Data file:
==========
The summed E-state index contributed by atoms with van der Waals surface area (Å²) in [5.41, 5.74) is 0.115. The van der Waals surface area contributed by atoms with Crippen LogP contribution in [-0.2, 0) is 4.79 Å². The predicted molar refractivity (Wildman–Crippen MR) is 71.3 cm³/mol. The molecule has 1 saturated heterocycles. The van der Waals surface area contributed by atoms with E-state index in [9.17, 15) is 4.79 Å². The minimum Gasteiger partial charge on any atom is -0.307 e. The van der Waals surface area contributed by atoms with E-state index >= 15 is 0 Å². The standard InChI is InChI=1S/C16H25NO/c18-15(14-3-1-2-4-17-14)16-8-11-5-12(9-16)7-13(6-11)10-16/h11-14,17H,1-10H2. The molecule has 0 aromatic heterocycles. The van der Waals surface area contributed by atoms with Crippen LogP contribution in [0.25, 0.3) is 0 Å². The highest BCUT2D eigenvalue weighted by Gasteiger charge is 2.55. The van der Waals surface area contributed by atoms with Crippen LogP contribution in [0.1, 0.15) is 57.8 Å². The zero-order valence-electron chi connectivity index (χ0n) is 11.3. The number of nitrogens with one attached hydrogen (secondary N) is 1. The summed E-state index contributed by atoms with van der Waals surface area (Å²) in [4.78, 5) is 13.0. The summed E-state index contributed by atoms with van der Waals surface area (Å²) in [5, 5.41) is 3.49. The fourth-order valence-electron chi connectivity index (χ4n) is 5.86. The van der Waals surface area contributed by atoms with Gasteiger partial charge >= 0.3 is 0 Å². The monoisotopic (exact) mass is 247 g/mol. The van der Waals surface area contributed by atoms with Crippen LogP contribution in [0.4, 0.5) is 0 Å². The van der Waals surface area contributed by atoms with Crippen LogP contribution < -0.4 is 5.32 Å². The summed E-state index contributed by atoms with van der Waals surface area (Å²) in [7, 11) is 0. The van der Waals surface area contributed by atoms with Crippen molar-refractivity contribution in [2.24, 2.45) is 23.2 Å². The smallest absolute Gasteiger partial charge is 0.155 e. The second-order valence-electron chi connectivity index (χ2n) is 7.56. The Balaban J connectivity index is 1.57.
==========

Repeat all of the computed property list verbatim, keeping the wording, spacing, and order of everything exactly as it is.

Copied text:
The summed E-state index contributed by atoms with van der Waals surface area (Å²) in [5.41, 5.74) is 0.115. The van der Waals surface area contributed by atoms with Crippen LogP contribution in [-0.2, 0) is 4.79 Å². The predicted molar refractivity (Wildman–Crippen MR) is 71.3 cm³/mol. The molecule has 1 saturated heterocycles. The van der Waals surface area contributed by atoms with E-state index in [9.17, 15) is 4.79 Å². The minimum Gasteiger partial charge on any atom is -0.307 e. The van der Waals surface area contributed by atoms with E-state index >= 15 is 0 Å². The standard InChI is InChI=1S/C16H25NO/c18-15(14-3-1-2-4-17-14)16-8-11-5-12(9-16)7-13(6-11)10-16/h11-14,17H,1-10H2. The molecule has 0 aromatic heterocycles. The van der Waals surface area contributed by atoms with Crippen LogP contribution in [0.25, 0.3) is 0 Å². The highest BCUT2D eigenvalue weighted by Gasteiger charge is 2.55. The van der Waals surface area contributed by atoms with Crippen LogP contribution in [0.1, 0.15) is 57.8 Å². The zero-order valence-electron chi connectivity index (χ0n) is 11.3. The number of nitrogens with one attached hydrogen (secondary N) is 1. The summed E-state index contributed by atoms with van der Waals surface area (Å²) in [4.78, 5) is 13.0. The summed E-state index contributed by atoms with van der Waals surface area (Å²) in [5, 5.41) is 3.49. The fourth-order valence-electron chi connectivity index (χ4n) is 5.86. The van der Waals surface area contributed by atoms with Gasteiger partial charge >= 0.3 is 0 Å². The monoisotopic (exact) mass is 247 g/mol. The van der Waals surface area contributed by atoms with Crippen LogP contribution in [0.4, 0.5) is 0 Å². The van der Waals surface area contributed by atoms with Crippen LogP contribution < -0.4 is 5.32 Å². The summed E-state index contributed by atoms with van der Waals surface area (Å²) in [7, 11) is 0. The van der Waals surface area contributed by atoms with Crippen molar-refractivity contribution in [2.24, 2.45) is 23.2 Å². The smallest absolute Gasteiger partial charge is 0.155 e. The second-order valence-electron chi connectivity index (χ2n) is 7.56. The Balaban J connectivity index is 1.57.